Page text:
Life in Christ…is a seeking into the meaning of human behaviour which involves a constant reaching out beyond the values of the world. Sin consists in ceasing to reach out, refusing to respond to the Father’s summons, and settling for this present world. What makes it possible for us to reach out, to hear and respond to the summons, is that through the resurrection of Christ the future world is already with us as a disruptive force disturbing the order of the world. We are able to some extent to live into the mode of communication that belongs to the future world, the mode we call charity or the presence of the Spirit. Of course trying to live in the present world a life in accordance with the future is a dangerous business, as Jesus found out. The christian may expect to be crucified with him.”
Herbert McCabe, What Ethics is all About: A Re-Evaluation of Law, Love, and Language, p.153
I recently picked up a new anthology dealing with contemporary political theologies. Hend de Vries and Lawrence E. Sullivan’s new book Political Theologies: Public Religions in a Post-Secular World, is a massive collection of essays on various themes in modern political thought and the relationship between religion and politics.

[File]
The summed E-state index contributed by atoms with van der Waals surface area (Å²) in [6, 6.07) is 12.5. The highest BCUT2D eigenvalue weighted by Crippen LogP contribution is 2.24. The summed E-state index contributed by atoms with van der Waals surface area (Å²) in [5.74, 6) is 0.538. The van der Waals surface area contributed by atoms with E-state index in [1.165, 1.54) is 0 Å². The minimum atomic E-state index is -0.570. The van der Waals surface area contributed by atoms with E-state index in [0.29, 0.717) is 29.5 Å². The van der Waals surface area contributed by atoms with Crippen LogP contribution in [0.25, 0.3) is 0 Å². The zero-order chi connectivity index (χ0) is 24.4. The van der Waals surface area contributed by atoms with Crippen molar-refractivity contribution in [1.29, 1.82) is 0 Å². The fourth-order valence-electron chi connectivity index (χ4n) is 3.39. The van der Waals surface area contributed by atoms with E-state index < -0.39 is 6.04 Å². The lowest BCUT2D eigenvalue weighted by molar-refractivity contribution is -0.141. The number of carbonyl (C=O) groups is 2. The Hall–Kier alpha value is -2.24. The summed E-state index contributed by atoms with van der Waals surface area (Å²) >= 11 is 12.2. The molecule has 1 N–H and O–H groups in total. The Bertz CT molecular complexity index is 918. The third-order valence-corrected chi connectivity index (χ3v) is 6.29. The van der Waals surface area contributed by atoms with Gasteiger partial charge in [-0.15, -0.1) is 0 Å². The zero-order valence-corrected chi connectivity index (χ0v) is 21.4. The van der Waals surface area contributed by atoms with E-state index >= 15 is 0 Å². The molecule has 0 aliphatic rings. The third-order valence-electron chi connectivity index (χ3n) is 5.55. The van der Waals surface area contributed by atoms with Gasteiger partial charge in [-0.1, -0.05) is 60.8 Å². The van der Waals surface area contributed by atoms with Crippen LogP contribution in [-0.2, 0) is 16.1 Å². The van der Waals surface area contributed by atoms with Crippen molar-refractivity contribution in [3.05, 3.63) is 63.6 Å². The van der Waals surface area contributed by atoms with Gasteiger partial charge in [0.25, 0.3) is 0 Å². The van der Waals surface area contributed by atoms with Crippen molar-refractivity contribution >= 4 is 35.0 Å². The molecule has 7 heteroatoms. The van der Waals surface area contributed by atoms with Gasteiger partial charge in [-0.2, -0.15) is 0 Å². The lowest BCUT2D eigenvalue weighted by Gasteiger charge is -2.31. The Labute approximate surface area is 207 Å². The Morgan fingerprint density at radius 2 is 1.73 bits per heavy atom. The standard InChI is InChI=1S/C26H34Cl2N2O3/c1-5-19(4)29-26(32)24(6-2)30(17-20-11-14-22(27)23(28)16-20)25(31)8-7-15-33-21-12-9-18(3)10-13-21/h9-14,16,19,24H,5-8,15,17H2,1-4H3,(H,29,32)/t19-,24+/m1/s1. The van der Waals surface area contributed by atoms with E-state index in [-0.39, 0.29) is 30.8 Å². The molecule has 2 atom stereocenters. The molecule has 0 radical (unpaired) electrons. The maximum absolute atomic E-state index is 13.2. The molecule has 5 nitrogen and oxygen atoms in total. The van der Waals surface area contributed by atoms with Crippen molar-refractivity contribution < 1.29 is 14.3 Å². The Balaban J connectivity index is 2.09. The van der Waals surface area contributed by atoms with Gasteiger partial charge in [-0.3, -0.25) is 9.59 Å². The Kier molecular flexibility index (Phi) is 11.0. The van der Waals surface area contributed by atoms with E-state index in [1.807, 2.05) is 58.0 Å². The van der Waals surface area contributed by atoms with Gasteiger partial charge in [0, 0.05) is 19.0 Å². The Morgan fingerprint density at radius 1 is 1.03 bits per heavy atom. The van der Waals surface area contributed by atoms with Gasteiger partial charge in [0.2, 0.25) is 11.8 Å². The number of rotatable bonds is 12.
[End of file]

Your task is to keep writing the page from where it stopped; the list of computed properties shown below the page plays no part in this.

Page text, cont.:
The only real beef I have with the book (admitting, of course that I haven’t read the whole 796 pages of it yet) is that it really shouldn’t bear the title “Political Theologies”. Out of more than thirty contributing authors, the only one of them who really has a solid claim to be a theologian is Pope Benedict XIV! All the others are professors of political science, philosophy, humanities, or public officials. Now, I’m not saying that this lack of actual theological voices in this volume makes it unhelpful or uninteresting, but it patently does make it far less about the theological than the title would suggest. The same is the case for the recent book Theology and the Political: The New Debate in which only a couple essays really had any substantial theological thing to say.
I find it interesting that political “theologies” are in vouge of late and that passioantely non-Christian and indeed, totally non-religous philosophers and political theorists are attracted to them intellectually. I am only left to wonder if a truly theological political theology would be as attractive to the ingelligensia as the theological vacuous “political theologies” that are currently so fashionably interesting. A truly theological political theology would, of necessity be a political theology that has the cross of Christ at the center thereof. The tortured and murdered Christ as the definition of the Christian God has always been less of an intellectual fascination than an object of scorn among the intellecutal elites of all ages. I can’t help thinking that a truly theological political theology would be likewise marginalized and forced “outside the camp” of the intellectual elites of our time.